Inibehe Effiong, a legal practitioner has criticised Ibrahim Mohammed, the acting Chief Justice of Nigeria (CJN) for breaking Ramadan Fast With President Muhammadu Buhari.
Late Thursday night, photos of the president and the top jurist winning and dinning alongside other members was released to the public. Our corrspondent gathered the photographs were taken at the breaking of Ramadan Fast, a religious practice among Muslims in the country.
Mr Effiong, a Human Rights Activist, said Mohammed ought not dine with the president because he is a judicial officer who will definitely attend to the election petition challenging the outcome of the exercise that produced Buhari for a second term in office.
The presidential election held earlier in the year is currently being challenged by Atiku Abubakar, candidate of the Peoples Democratic Party (PDP), who lost to the Nigerian leader who is expected to begin his second term next week.
Mr Abubakar, a former vice president is currently at the Presidential Election Tribunal praying he been declared winner of the February 23 exercise based on results allegedly gotten from the electronic serves of the electoral body that conducted the election.
Criticising Mohammed over his action, Effiong said public perception and appearance of impropriety were some of the reasons why judicial officers usually live a reclusive life, devoid of serious social contacts.
The activist who stated that Judges, unlike lawyers, are not allowed to associate or mingle with the society they live in, added that the fact that a judicial officer is also the head of the judicial arm of government does not change the ethical standard.
“I know in this country, we wickedly use religion as an alibi to evade responsibility and conceal the truth,” he said in a Facebook post on Friday.
“Breaking Ramadan fast is not an official function, it is not part of the obligations of the office of the Honourable Chief Justice of Nigeria in any way. It is a personal thing. And if I were a judicial officer, let alone the most senior judicial officer in the country, I would not be breaking fast or paying Christmas visit to the President of Nigeria.
“If I must do it, it will not be to a President who is a notorious violator of the rule of law. If I have to dine with a President who disobeys court orders, it will certain not be at a time when the same President is a litigant before a Tribunal hearing a petition against his election, knowing that the decision of that tribunal will most likely come before me in the Supreme Court. I will think about the perception of right thinking members of the society before dining with that President,” Effiong said.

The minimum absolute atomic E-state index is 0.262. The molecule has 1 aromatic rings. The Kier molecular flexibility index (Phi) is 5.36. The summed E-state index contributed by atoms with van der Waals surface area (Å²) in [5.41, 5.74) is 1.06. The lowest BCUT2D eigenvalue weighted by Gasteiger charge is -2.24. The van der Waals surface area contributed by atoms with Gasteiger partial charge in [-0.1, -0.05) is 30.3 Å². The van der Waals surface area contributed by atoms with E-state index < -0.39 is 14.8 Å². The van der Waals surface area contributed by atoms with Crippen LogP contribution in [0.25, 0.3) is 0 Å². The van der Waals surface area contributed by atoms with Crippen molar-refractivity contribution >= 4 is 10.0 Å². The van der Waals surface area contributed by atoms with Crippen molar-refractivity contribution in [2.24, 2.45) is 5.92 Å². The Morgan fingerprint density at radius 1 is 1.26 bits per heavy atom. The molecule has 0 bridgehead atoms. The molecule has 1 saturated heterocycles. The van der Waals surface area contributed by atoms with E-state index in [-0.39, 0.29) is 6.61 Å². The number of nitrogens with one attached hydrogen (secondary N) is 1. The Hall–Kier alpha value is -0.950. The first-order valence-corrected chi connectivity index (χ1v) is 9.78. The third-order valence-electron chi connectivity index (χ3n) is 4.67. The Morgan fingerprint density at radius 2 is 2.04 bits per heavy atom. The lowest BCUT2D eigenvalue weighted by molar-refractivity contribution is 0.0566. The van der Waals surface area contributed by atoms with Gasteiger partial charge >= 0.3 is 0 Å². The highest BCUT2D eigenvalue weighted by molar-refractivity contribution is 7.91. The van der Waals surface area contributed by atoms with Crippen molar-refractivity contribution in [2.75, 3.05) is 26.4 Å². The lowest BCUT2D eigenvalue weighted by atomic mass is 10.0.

The lawyer who quoted 2016 Rule 1 of the Code of Conduct for Judicial Officers to back up his claim noted that Judges are required to avoid social contacts as much as possible. He said the CJN should be the shining example as Justice is rooted in confidence and not in legal technicalities.
The quoted guideline for Judicial Officers is reproduced below:
RULE 1 OF THE CODE OF CONDUCT FOR JUDICIAL OFFICERS OF THE FEDERAL REPUBLIC OF NIGERIA, 2016 STATES THUS:
Propriety and the appearance of propriety, both professional and personal
1.1 Propriety and the appearance of propriety, both professional and personal, are essential elements of a Judge’s life. As members of the public expect a high standard of conduct from a Judge, he or she must, when in doubt about attending an event or receiving a gift, however small, ask himself or herself the question- “How might this look in the eyes of the public?”
1.2 A Judge shall avoid impropriety and the appearance of impropriety in all of the Judge’s activities both in his professional and private life.
1.3 A Judicial Officer should respect and comply with the laws of the land and should conduct himself at all times in a manner that promotes public confidence in the integrity and impartiality of the Judiciary.
1.4 The Judge must be sensitive to the need to avoid contacts that may lead people to speculate that there is a special relationship between him and someone whom the Judge may be tempted to favour in some way in the course of his judicial duties.
1.5 A Judicial Officer must avoid social relationships that are improper or may give rise to an appearance of impropriety or that may cast doubt on the ability of a Judicial Officer to decide cases impartially.